Cameron responded, “That was one of the backlashes against the movie, that the so-called main character was not an indigenous leader himself.” However, he said that the goal in making the film was not to try to “tell indigenous people how bad things are for them,” but rather to “wake up” people who play the roles of economic oppressors or invaders in real-life. “I understand the white messiah argument,” he said, “but in this movie, I am trying to make everybody a white messiah, for everybody to have the sense of responsibility to help with the problem. I think it is such absolutely courageous how you are fighting for your rights … But it is going to take people from the other side meeting you part way and taking responsibility for what has happened in the past and the way we need to live in going forward.”

Cameron continued, “But, if you’ll notice, I tried to go behind the normal Hollywood paradigm and have Jake work within the leadership system of the Na’vi, by not displacing the leader Tsu’Tey who had taken over leadership of the clan when the patriarch, when the father dies, as he stands up with him and ask him to translate for him — so that the message comes from both of them together. I tried to show two cultures meeting halfway to find a solution. And perhaps Hollywood can go further in that regard. Maybe it my own parochial, chauvinistic perspective as a writer. As an artist, it is very important to write from the heart, and Avatar is what came out.”

In a discussion after the film, a native Hawai’ian woman spoke up and told Cameron that she felt that the reason he did not win best director or best film is “because the indigenous won” in Avatar. “Should be aware of that,” she said. “the forces of racism are still there and they are very powerful. I salute you as a warrior yourself on our behalf.”

Carlos Mamani Condori, the chairperson of the U.N. Permanent Forum on Indigenous Issues on the panel after the film, asked Cameron through a translator if he had considered how indigenous communities around the world could unit themselves in the struggle while writing the screenplay.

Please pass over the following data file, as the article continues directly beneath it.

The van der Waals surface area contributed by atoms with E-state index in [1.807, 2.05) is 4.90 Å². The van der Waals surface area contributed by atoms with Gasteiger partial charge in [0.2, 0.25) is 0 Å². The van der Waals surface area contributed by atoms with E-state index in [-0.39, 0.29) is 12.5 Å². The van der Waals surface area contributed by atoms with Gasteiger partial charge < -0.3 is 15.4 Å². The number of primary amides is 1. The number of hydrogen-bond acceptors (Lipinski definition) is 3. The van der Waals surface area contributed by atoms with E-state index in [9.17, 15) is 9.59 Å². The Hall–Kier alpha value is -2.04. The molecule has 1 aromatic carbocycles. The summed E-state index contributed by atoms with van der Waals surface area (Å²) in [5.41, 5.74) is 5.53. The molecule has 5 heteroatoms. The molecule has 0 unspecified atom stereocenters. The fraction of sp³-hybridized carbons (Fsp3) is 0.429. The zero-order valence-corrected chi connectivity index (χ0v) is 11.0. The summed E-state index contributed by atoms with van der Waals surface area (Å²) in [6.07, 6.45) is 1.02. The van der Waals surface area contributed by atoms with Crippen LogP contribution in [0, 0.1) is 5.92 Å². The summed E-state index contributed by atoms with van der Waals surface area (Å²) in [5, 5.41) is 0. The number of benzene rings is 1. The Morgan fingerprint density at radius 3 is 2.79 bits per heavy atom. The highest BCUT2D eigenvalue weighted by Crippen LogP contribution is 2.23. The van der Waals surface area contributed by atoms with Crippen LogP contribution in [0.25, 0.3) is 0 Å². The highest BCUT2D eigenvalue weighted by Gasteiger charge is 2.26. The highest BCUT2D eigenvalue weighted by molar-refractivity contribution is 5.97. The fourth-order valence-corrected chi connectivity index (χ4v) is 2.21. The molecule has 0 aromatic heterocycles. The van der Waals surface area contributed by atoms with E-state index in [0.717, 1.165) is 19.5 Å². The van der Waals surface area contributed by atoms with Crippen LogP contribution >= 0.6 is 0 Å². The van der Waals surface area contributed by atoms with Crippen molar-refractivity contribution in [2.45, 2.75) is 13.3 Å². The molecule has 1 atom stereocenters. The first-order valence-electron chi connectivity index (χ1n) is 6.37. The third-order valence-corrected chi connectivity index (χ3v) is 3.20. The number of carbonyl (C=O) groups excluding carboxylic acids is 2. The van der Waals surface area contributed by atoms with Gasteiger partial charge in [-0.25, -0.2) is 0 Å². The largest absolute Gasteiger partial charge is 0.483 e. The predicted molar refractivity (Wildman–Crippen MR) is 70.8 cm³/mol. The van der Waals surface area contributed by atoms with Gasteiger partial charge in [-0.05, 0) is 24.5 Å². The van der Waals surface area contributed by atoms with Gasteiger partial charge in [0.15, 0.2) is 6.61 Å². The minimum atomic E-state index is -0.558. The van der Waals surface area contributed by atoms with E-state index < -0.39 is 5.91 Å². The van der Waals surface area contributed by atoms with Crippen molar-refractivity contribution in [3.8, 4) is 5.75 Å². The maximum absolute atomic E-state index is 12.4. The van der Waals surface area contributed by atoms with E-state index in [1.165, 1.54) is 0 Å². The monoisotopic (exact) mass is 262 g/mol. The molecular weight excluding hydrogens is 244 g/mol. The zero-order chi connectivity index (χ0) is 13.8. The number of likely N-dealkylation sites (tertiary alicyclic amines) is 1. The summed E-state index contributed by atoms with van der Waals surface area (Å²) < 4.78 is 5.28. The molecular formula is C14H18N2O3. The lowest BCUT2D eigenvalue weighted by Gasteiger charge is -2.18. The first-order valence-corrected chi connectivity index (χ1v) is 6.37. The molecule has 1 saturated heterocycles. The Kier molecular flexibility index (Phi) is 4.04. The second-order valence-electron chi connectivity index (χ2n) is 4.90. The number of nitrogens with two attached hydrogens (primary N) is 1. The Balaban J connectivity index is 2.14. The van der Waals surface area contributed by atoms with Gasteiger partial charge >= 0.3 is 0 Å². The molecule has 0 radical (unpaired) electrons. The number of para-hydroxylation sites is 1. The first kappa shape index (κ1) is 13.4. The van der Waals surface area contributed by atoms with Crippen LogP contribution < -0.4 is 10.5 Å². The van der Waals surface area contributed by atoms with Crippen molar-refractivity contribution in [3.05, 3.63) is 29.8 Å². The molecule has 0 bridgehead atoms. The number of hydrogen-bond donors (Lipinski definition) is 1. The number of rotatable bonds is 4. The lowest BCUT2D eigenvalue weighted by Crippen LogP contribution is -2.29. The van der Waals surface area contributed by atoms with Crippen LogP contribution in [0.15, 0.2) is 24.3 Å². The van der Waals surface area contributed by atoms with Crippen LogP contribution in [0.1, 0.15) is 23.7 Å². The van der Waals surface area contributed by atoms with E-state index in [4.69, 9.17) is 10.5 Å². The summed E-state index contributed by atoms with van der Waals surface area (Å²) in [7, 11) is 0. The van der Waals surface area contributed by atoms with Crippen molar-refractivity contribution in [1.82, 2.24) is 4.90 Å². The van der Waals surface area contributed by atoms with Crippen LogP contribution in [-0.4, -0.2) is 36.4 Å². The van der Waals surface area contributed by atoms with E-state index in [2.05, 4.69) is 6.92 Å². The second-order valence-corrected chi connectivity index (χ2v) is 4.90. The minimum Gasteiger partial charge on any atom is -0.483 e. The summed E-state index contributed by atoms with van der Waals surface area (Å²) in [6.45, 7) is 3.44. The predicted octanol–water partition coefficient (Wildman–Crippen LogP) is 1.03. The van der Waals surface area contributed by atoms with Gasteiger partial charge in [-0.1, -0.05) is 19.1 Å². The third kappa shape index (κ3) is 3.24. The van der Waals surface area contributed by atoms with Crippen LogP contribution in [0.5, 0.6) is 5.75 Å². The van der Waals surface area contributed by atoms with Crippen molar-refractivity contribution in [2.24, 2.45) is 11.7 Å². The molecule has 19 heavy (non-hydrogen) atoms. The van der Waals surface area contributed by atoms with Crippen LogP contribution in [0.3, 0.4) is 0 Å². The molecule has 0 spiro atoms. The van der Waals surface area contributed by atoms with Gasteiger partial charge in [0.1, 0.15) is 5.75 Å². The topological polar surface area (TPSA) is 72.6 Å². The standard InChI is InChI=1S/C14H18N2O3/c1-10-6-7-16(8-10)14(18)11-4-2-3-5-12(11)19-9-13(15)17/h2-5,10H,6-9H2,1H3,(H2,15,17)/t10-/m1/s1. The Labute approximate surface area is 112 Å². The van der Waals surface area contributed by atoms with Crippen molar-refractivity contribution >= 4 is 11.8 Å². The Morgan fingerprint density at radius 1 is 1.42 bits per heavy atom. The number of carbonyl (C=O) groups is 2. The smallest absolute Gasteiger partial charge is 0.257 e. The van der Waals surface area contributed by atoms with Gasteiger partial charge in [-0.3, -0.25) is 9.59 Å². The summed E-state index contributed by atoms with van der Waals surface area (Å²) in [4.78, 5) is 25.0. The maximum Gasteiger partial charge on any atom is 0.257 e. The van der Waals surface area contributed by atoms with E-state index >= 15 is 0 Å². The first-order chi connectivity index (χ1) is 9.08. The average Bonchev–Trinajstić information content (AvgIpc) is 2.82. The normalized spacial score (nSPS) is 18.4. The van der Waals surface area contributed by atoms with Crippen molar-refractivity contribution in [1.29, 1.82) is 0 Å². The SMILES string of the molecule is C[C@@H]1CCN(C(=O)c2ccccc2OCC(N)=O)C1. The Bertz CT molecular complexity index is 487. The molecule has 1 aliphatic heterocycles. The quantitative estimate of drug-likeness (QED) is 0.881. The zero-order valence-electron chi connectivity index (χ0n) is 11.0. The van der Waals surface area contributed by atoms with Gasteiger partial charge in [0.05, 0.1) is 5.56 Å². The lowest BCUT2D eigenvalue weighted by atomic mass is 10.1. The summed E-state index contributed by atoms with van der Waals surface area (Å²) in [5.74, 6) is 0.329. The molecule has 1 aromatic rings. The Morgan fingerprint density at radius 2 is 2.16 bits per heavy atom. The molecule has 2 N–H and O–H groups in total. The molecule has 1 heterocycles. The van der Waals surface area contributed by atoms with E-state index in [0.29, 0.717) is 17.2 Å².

Cameron explained that the fantasy Na’vi culture was a compilation of characteristics from indigenous communities from around the world that he had learned from doing a lot of research and reading. However, he said that the plot was based on the “the violent struggles that took place in the past in North America” and he didn’t realize that so many battles were still ongoing around the world. “I guess I believed that the world is more enlightened now and that these kind of fights were not quite as common as they were then. As a result of a success of the movie, so many people have come to me and said, ‘This is happening right now in our communities.’ It was a wake up call for me.”

“This story of Pandora is the story of the fight of all the indigenous around the world,” Condori said, “it has been the story going on for years, and is still going on. That is why I thank you for this movie. … It gives hope, and a positive message to the indigenous communities and that is why we see you aligned with us on this fight.”

“We all feel something about nature, everybody,” Cameron said, “but a lot of people have it suppressed. They are in denial of the problems and they want to turn a blind eye and they don’t want to see what is happening to all of you. Hopefully this film reminds them that they do have a conscience and a heart and that they do feel something.”